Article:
After living here for 12 years, and having sporadic fits of garden enthusiasm, this year I decide to actually get serious about it. And document it as well. Since I have only narrow windowsills on the north and west sides of the house, no windows at all on the east and only sliding glass doors on the south.
The first project was to install shelving by the best south light, in the dining room.
germinated all the seeds in damp paper towels. After gernination, I
transferred the seedlings to potting soil in egg cartons. When the
seedlings had at least three sets of leaves, they were transferred to
coir pots, without removing them from the egg carton secion to avoid
disturbing the rootlets. Thes coir pots can be easily separated and
planted directly into the garden. The plants will send their roots
throug the coir, which will decompose and help feed the plants.|
For some reason, I don't have photos of the starts of my pepper plants, but there will be three varieties of pepper: Ancho, Jalapeno, and New Mexico.
Cannabis Sativa Annie
Cannabis Sativa Jimmy
Tomato, San Marzano
St Johns Wort
The outside garden will be in four parts: Citrus, Orchard, Herbs and Vegetables.There are two raised beds devoted to vegetables, one raised bed and one other bed devoted to herbs. The Cannabis plants will be divided between on of the herb beds and several large pots.
Orchard, aka The Rose and Jewel Woodland Fruit Grotto Copse. My sister
Julie suggested I turn an unused (and rather ugly) part of the back
yard into a fruit orchard. When I mentioned it on Facebook as "The
Julie Allen Memoral Orchard" she balked, saying "I'm still alive!!" So
we sort of mashed up the new name. The 2018 verrsion of the orchard
will contain a Blenheim Apricot, a Fuji Apple and a Weeping Santa Rosa
Plum. All are Ultra Dwarf trees (from Summerwinds Nursery) that
will grow to only 5'-8' tall and 4' wide, perfect for patios and, in my
case, pots. No worries about roots undermining the house; no need to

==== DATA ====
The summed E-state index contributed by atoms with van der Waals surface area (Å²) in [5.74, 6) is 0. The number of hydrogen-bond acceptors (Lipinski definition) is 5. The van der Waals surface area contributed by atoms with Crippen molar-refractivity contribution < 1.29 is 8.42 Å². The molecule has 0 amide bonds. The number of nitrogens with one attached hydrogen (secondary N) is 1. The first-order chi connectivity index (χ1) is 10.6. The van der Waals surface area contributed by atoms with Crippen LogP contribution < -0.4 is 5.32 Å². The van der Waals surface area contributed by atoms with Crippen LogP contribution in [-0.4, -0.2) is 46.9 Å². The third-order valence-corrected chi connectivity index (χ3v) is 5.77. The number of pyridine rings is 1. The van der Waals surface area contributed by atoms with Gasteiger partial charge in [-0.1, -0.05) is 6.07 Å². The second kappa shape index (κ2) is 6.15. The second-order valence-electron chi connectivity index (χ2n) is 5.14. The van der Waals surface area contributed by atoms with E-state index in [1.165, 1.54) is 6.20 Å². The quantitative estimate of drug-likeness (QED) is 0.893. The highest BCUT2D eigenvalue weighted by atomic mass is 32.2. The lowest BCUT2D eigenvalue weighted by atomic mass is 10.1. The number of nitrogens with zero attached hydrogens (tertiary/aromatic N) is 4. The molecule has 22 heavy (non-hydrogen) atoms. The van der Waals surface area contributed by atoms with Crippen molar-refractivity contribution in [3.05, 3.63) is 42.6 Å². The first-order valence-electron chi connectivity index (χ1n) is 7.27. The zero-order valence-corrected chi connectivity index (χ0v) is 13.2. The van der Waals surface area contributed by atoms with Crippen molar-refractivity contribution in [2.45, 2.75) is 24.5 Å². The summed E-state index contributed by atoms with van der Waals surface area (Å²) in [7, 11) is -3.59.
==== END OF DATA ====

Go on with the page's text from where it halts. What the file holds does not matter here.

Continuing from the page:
amend the heavy clay soil.||Citrus|
About 10 years ago, I planted a Meyer Lemon and a Valencia Oranga, neither of which produced flowers or fruit for a few years. The orange still has not produced any and will find itself ripped out by the roots as soon as I get a replacement for it! The lemon started producing about 2 years ago and while it is still tiny (not even 3' tall) I usually get 20 or more wonderful sweet Meyer lemons from it. About 4 years ago I purchased a dwarf Eureka lemon and put it in a large pot near the house. It has consistently given me lemons all year 'round and has earned its place.
This is the iffy-est part of the garden. I don't have much patience for plants that are high maintenance. On the other hand, there is nothing quite like a perfectly ripe tomato, still warm from the sun, all dripping and juicy -- so I do keep trying. Last year I had some luck with peppers so decided to try three varieties this year. Any that actually ripen will be dried and or smoked for chipotle. My gardener filled one of the raised beds with Fava Beans last autumn and there should be a nice harvest soon. I underplanted that bed with carrots and beets for later in the summer.
The curvey herb bed is also a bit sporadic. Rosemary and Lavender thrive, as do White Sage, Comfrey and Calendula. A couple of different Mints escaped their pots over the years and mingle together with the Catnip. The raised bed for herbs has a couple of nicely established Calendulas and some California Poppy. This will become home to the Borage, Yarrow, St Johns Wort and Holy Basil.
Since my Cannibis this year will all be grown from seeds, which form tap roots, rather than clones (which don't), I want to put as many as possible directly in the ground. On the other hand, putting some into pots that can be shifted around according to light and water conditions, will be a hedge on the bet.